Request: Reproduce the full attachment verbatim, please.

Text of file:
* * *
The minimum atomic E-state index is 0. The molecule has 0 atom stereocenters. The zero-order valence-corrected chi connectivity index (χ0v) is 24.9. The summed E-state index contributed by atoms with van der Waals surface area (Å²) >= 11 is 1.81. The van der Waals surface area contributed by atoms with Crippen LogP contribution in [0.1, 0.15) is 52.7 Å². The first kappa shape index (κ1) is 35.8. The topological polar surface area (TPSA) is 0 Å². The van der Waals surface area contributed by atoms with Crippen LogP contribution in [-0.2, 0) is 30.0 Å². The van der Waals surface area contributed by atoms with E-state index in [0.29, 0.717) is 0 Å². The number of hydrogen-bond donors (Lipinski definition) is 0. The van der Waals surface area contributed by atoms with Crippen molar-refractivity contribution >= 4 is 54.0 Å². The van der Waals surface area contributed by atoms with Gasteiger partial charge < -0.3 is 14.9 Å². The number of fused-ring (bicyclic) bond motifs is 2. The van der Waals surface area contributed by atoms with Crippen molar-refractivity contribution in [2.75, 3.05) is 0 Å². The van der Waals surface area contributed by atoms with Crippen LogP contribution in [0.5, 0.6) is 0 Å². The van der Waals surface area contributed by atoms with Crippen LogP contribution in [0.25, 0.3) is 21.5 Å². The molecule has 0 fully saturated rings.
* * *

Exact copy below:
The minimum atomic E-state index is 0. The molecule has 0 atom stereocenters. The zero-order valence-corrected chi connectivity index (χ0v) is 24.9. The summed E-state index contributed by atoms with van der Waals surface area (Å²) >= 11 is 1.81. The van der Waals surface area contributed by atoms with Crippen LogP contribution in [0.1, 0.15) is 52.7 Å². The first kappa shape index (κ1) is 35.8. The topological polar surface area (TPSA) is 0 Å². The van der Waals surface area contributed by atoms with Crippen LogP contribution in [-0.2, 0) is 30.0 Å². The van der Waals surface area contributed by atoms with E-state index in [0.29, 0.717) is 0 Å². The number of hydrogen-bond donors (Lipinski definition) is 0. The van der Waals surface area contributed by atoms with Crippen molar-refractivity contribution >= 4 is 54.0 Å². The van der Waals surface area contributed by atoms with Gasteiger partial charge < -0.3 is 14.9 Å². The number of fused-ring (bicyclic) bond motifs is 2. The van der Waals surface area contributed by atoms with Crippen molar-refractivity contribution in [2.75, 3.05) is 0 Å². The van der Waals surface area contributed by atoms with Crippen LogP contribution in [0.5, 0.6) is 0 Å². The van der Waals surface area contributed by atoms with Crippen LogP contribution in [0.25, 0.3) is 21.5 Å². The molecule has 0 fully saturated rings.